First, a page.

This Week's Story

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Dad likes to think I could be like Henry Ford, Thomas Edison, or Tesla.

This Week’s Story relives American history and the Bible through brief inspiring stories presented on mp3 audio recordings and text for reading.

My present was a stone. part one

“Happy birthday, Andy! I have a present for you.”

Dad handed me a grey stone. Was it a stone from our driveway?

“What do you want me to do with this?”

“Whatever you choose to do with it.”

I kept my face without expression and said, “Thank you.”

I walked outdoors. Would there be a new car, or at least an old car, parked outside? It would be THE gift for my sixteenth birthday! There was no car there for me, just piles of stones.

My dad is not stingy, but he is a little weird. He thinks that the United States federal government made a bad mistake when it changed child labor laws for agriculture. Any kid under twelve who works for money from an employer must have his or her parent’s consent or at least one parent must work at the same work site.

Dad believes that the people who made the laws do not understand how good it is for local kids to have local jobs in agriculture. They are not abused factory workers living in the 1800’s or migrant workers living in poor housing and missing school.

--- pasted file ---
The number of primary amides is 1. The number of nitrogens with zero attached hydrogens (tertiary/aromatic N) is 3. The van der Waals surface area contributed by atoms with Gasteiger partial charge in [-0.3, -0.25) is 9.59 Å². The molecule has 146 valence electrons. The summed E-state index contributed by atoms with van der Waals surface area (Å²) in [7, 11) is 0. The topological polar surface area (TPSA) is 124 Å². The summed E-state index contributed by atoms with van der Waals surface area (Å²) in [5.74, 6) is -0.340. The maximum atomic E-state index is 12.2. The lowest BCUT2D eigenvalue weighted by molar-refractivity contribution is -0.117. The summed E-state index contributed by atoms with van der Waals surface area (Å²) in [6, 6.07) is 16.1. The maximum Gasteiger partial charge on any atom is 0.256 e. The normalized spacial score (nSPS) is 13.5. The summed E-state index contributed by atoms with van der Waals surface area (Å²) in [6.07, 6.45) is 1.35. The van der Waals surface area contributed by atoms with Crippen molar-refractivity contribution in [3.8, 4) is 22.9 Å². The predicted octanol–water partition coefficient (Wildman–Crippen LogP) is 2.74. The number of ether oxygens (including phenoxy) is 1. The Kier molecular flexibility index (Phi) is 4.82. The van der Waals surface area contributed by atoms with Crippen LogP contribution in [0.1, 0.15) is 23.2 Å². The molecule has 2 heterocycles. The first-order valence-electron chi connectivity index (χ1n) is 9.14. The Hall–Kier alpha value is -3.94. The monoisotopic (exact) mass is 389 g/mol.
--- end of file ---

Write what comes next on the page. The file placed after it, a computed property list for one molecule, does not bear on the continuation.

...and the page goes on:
Dad often tells me, “Andy, you don’t know how to work or earn money. Your skills are limited to operating computer games.” I think Dad probably could have taught me some of the skills he knows, but he is busy and gets impatient when he tries to teach me.

Dad started working and making money when he was nine. His folks were hard workers in a rural area. During the summer he worked for local farmers.

His first job was picking strawberries for three weeks in June. Then he picked raspberries. Some years he picked pole beans. In high school, he bucked hay bales. That meant stacking hay bales by hand. Each bale weighed anywhere from 50 to 150 pounds; usually each was about 70 pounds.

With the money he earned from his first season of picking strawberries, he bought school clothes. When he was fifteen he bought his first car and did repairs on it. He saved money for college. I sure do not match his record. I struggle to get out bed in the morning on the week-ends or during vacations.

From the time that I was old enough to get paid for agricultural work, I knew that I had better things to do than work in fields. My decision probably has something to do with the birthday present Dad gave me today.

Dad likes to think that I could be like Henry Ford, Thomas Edison or Tesla. I could be curious, exploring possibilities, self-motivated to work, and developing skills. I could be on the road to becoming a Navy Seal or a master mechanic for cars that need no driver. What are the chances that could happen?

I think that I will go to a school in Phoenix, Arizona for training with computers. Maybe I will be a computer designer. I’ll offer my services to Microsoft.

What about this rock Dad gave me? What does he expect me to do with it?

This is Barbara Steiner with fictitious characters dealing with issues that frustrate many families today in the United States. I will be returning with what happened to Dad’s rock.

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